The sun comes out and you’ve decided to invest in some new garden furniture, but how do you decide what to buy? Garden furniture is not something we buy very often, so the decision can be a difficult one.
Most of us have tackled buying furniture for the house: it always costs more than we would like to pay, but it is an essential. It has to be right: comfortable, good looking and in keeping with the décor and living environment we have created.
For some reason we expect garden furniture to cost less, even though it has to stand up to the rigours of the climate. We also expect it to last for many years, if not a lifetime.
Miraculously both of these expectations can be fulfilled as some garden furniture offers exceptional value for money compared to interior furnishings. Even inexpensive furniture can last for many years, if you choose wisely at the outset.
We all have a budget: what we are prepared to spend on a purchase. You do get what you pay for. Usually better quality, more expensive furniture, will be made from more durable materials and will last longer.
How many people will use it? This is an important consideration if buying a patio set. Choose one to seat the maximum number of people that are likely to use it: six-seat sets often cost little more than those that seat four.
A larger table will be more comfortable to dine at when there are only two or four people and will accommodate six when necessary.
What will you use the furniture for?
Make sure what you choose fulfils your requirements: is it for dining at, drinking at or just relaxing? If you are unlikely to eat in the garden, choose a small patio set that you can use for early evening drinks or the occasional snack and invest in some comfortable garden chairs to relax in.
What will it look like in the garden? This is key, particularly if you look at it directly from the house. Most of us spend more time looking at the garden than we do living in it.
Your garden furniture should be a very important part of the garden picture, so get it right. Just like any other feature in the garden the furniture should be in keeping with the style of the house and garden.
Will the furniture be in the garden all year round?
Decide whether you want your furniture to be a permanent feature in the garden, or whether you will pack it away for the winter. Perhaps you only intend to put the furniture out in fair weather. In either case storage, weight and ability of the furniture to fold are all important.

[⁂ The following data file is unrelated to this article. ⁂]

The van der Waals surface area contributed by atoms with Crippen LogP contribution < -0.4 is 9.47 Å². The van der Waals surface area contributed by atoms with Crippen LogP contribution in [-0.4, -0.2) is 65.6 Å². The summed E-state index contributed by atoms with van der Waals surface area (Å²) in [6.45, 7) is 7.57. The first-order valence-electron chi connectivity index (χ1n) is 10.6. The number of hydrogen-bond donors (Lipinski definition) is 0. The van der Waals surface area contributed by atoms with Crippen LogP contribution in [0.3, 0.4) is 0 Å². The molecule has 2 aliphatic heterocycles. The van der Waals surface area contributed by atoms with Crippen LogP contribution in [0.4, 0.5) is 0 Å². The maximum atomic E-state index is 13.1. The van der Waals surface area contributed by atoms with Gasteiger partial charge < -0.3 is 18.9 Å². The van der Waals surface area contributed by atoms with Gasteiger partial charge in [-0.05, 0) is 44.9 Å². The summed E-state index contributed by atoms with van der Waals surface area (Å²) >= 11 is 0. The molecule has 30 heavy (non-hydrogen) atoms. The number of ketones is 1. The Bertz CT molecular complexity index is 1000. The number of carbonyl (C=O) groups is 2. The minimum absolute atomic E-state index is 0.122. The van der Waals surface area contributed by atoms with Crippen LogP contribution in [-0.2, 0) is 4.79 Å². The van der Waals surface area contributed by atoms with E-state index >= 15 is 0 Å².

How about comfort? For many this is the most important consideration. Chairs that are wide enough and high enough; shaped seats and higher shaped backs; tables that are the right height for the chairs.
Relaxers that are easy to recline in and get out of all make a difference as to whether using your garden furniture will be a pleasure or an endurance.
Wood, Metal, and Resin: what’s the best choice?
All materials are excellent in their way and all can look good in the right setting.
When garden furniture consisted of a few folding chairs with padded cushions the fabric was the most important consideration: we chose the prettiest; now it is the basic structure of the furniture that is all important.
Today plastic resin is comparatively inexpensive. It suits a modern garden setting and looks good against a house with contemporary furnishings. Chairs are light and usually stackable; however they may be blown around and damaged in windy situations.
Resin is easy to clean and requires no maintenance. Resin furniture can look out of place in the garden during winter as it rarely looks like a permanent garden feature. It is not a good choice in traditional settings.
This has been the major growth area in the garden furniture over the past few years. Basket weave chairs, sofas and tables made of resin ‘rattan’. Quality and colour varies enormously; but the best is comfortable, durable and easy on the eye.
Original designs were rather exotic in appearance. Modern designs suit both traditional and contemporary settings. Choose an elegant set and team it up with weatherproof cushions and a teak table and it will look superb.
Both cast aluminium furniture and wrought steel have a transparent quality that makes them sit well in the garden throughout the seasons. The dark colour of the frames, whether green, black or pewter looks classically elegant in traditional gardens and the more modern designs suit contemporary settings.
Metal furniture is usually cold and uncomfortable without cushions but these are easily dropped into place when the furniture is used.
Dining furniture looks good in metal. Cast aluminium requires no maintenance apart from touch up paint if chipping has occurred. Quality wrought steel furniture is rust resistant and will give many years of service.
If you can afford it buy Teak or Iroko. Both are durable hardwoods and will last a lifetime. Annual treatment with teak oil will preserve their golden colour; alternatively leave them to weather to a silver grey.
Iroko is more suitable for the construction of heavier, chunkier furniture that looks the business in larger gardens. It makes a superb traditional bench. Teak is more versatile and makes lighter prettier furniture; folding styles are popular in recent years.
Tropical hardwoods are also very durable and will give long service in the garden. They offer exceptional value for money and are a good choice for those on a more limited budget or for those planning to change their furniture in a few years.
If oiled annually the colour will be preserved, left untreated the results are not as pleasing as those achieved with teak or iroko.
Always look for FSC certificated timber which is taken from managed plantations.
My final tip:
As with everything fashions change. New styles and designs are always tempting for those wanting the look of the moment. Remember: classic style endures and if in any doubt it is always the best choice.